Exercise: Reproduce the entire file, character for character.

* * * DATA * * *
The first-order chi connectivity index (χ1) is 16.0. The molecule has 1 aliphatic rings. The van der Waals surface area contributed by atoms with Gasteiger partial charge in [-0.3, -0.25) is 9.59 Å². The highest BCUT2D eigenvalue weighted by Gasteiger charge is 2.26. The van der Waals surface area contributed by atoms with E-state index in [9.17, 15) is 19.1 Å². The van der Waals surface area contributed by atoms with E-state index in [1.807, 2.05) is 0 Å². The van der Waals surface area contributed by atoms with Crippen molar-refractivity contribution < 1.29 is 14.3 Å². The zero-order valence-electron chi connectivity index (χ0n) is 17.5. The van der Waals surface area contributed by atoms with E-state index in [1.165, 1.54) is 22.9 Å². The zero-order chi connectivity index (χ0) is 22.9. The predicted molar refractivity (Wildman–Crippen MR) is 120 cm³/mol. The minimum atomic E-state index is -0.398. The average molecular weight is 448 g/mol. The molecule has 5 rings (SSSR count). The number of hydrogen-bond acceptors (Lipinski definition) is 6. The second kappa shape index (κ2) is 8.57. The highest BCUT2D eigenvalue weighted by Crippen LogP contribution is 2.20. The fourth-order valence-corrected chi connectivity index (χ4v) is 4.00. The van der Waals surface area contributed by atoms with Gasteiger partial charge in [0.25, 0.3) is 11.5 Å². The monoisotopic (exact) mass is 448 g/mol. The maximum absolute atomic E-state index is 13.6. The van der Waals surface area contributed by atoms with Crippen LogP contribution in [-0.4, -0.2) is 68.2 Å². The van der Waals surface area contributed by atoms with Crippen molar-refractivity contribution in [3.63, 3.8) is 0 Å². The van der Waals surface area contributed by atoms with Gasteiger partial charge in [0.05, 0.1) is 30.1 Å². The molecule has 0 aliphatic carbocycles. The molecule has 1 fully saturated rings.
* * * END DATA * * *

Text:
The first-order chi connectivity index (χ1) is 16.0. The molecule has 1 aliphatic rings. The van der Waals surface area contributed by atoms with Gasteiger partial charge in [-0.3, -0.25) is 9.59 Å². The highest BCUT2D eigenvalue weighted by Gasteiger charge is 2.26. The van der Waals surface area contributed by atoms with E-state index in [9.17, 15) is 19.1 Å². The van der Waals surface area contributed by atoms with E-state index in [1.807, 2.05) is 0 Å². The van der Waals surface area contributed by atoms with Crippen molar-refractivity contribution < 1.29 is 14.3 Å². The zero-order valence-electron chi connectivity index (χ0n) is 17.5. The van der Waals surface area contributed by atoms with E-state index in [1.165, 1.54) is 22.9 Å². The zero-order chi connectivity index (χ0) is 22.9. The predicted molar refractivity (Wildman–Crippen MR) is 120 cm³/mol. The minimum atomic E-state index is -0.398. The average molecular weight is 448 g/mol. The molecule has 5 rings (SSSR count). The number of hydrogen-bond acceptors (Lipinski definition) is 6. The second kappa shape index (κ2) is 8.57. The highest BCUT2D eigenvalue weighted by Crippen LogP contribution is 2.20. The fourth-order valence-corrected chi connectivity index (χ4v) is 4.00. The van der Waals surface area contributed by atoms with Gasteiger partial charge in [0.25, 0.3) is 11.5 Å². The monoisotopic (exact) mass is 448 g/mol. The maximum absolute atomic E-state index is 13.6. The van der Waals surface area contributed by atoms with Crippen LogP contribution in [-0.4, -0.2) is 68.2 Å². The van der Waals surface area contributed by atoms with Crippen molar-refractivity contribution in [3.63, 3.8) is 0 Å². The van der Waals surface area contributed by atoms with Gasteiger partial charge in [0.05, 0.1) is 30.1 Å². The molecule has 0 aliphatic carbocycles. The molecule has 1 fully saturated rings.